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Papillary Thyroid Cancer Facts and Tips

  • Papillary thyroid cancer, also known as papillary thyroid carcinoma, is the most common type of thyroid cancer. In fact, papillary thyroid cancer accounts for about 85% of thyroid cancers.1
  • Women are more likely to develop papillary thyroid cancer than men, and it is most common in people who are 30 to 50 years of age.
  • In many cases, people don't even realize they have the disease until their doctor notices an abnormal, albeit painless, lump near the thyroid gland.
  • In 30% of people with papillary thyroid cancer, the cancer spreads to the lymph nodes in the neck in the follow-up after thyroid surgery.2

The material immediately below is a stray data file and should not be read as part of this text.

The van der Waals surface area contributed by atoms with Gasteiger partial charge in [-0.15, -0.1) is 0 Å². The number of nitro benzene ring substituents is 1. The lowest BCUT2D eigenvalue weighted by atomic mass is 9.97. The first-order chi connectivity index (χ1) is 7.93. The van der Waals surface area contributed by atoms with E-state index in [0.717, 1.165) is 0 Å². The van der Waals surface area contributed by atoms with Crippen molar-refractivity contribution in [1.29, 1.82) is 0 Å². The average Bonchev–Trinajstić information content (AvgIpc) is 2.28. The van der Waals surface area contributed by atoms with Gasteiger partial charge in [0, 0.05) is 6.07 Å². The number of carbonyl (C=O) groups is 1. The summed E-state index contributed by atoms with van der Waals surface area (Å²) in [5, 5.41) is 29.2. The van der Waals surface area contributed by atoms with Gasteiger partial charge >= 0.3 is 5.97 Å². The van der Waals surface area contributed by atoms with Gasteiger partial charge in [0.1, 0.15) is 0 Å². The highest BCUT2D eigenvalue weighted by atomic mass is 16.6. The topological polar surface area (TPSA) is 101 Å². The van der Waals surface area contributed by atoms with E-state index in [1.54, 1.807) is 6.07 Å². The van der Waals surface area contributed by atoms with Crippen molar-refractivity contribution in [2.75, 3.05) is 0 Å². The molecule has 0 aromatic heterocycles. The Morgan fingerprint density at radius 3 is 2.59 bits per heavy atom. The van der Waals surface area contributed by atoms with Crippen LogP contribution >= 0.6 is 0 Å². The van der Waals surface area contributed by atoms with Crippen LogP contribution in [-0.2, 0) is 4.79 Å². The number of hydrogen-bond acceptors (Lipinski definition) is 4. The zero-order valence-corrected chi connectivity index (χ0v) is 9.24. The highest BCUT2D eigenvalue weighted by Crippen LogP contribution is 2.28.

• The bones and lungs are common sites where papillary thyroid cancer metastasizes.
  • There is no known cause of papillary thyroid cancer. But researchers know that it starts slowly.
  • Papillary thyroid cancer is very curable—especially if you are diagnosed early.
  • Papillary thyroid cancer is treated, in part, by surgically removing the thyroid gland, a procedure known as a thyroidectomy.
  • If you require a total thyroidectomy, you body will no longer be able to produce thyroid hormones. To compensate, you'll need to take thyroid hormone replacement therapy.

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